Impact of Early Alzheimer's

A case study appearing in the Chicago Tribune:

Three years ago, Ginny and Gene Neal of Rockford were looking forward to a sunny retirement, when they could cut back on work and enjoy the fruits of their labor. Then an incurable disease robbed them of the future they had planned.

At age 55, Gene was diagnosed with early-onset Alzheimer's disease. He had to give up his truck-parts business, leaving Ginny as the sole breadwinner.

"What was supposed to be our retirement money will have to go toward help for Gene," Ginny said. Mornings, a caregiver comes to their house to help Gene. Afternoons, one of his grown daughters stays with him.

"Talking to people ..." was Gene's response when asked what he misses the most, now that he can no longer work or drive. "The loneliness -- that's the hardest part," said Ginny, who has to finish her husband's sentences.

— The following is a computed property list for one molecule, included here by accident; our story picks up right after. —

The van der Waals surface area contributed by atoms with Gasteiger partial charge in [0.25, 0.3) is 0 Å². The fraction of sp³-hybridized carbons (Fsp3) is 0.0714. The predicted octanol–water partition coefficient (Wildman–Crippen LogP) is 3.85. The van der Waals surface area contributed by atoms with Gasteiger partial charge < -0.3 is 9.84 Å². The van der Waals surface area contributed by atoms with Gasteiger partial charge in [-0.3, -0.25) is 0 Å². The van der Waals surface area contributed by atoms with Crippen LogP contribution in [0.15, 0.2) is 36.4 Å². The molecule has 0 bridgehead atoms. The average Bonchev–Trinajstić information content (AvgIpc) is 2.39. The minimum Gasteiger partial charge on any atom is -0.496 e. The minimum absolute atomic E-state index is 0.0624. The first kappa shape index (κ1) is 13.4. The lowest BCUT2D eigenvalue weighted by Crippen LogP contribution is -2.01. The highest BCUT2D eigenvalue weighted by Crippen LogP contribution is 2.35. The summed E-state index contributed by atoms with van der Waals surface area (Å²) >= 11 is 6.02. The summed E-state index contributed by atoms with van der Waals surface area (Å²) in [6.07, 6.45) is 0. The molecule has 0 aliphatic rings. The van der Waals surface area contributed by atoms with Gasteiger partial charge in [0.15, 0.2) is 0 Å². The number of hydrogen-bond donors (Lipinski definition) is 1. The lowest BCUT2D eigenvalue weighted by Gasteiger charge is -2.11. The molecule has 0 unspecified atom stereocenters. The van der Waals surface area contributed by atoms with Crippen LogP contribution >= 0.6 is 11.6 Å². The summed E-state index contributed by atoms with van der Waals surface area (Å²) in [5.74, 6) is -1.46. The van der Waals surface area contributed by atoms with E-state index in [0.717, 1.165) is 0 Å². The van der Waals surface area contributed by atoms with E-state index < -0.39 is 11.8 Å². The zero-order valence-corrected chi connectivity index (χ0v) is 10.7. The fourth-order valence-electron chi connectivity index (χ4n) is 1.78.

When Gene said he can "do some things," Ginny added that he can, for example, mow the lawn if someone starts the mower for him.

Each year, about 500,000 Americans are diagnosed with early-onset Alzheimer's, said Melanie Chavin, vice president of program services for the Alzheimer's Association -- Greater Illinois Chapter. Although doctors cannot diagnose this disease conclusively without autopsies, she added, they can be "95 percent sure by conducting memory and language tests."

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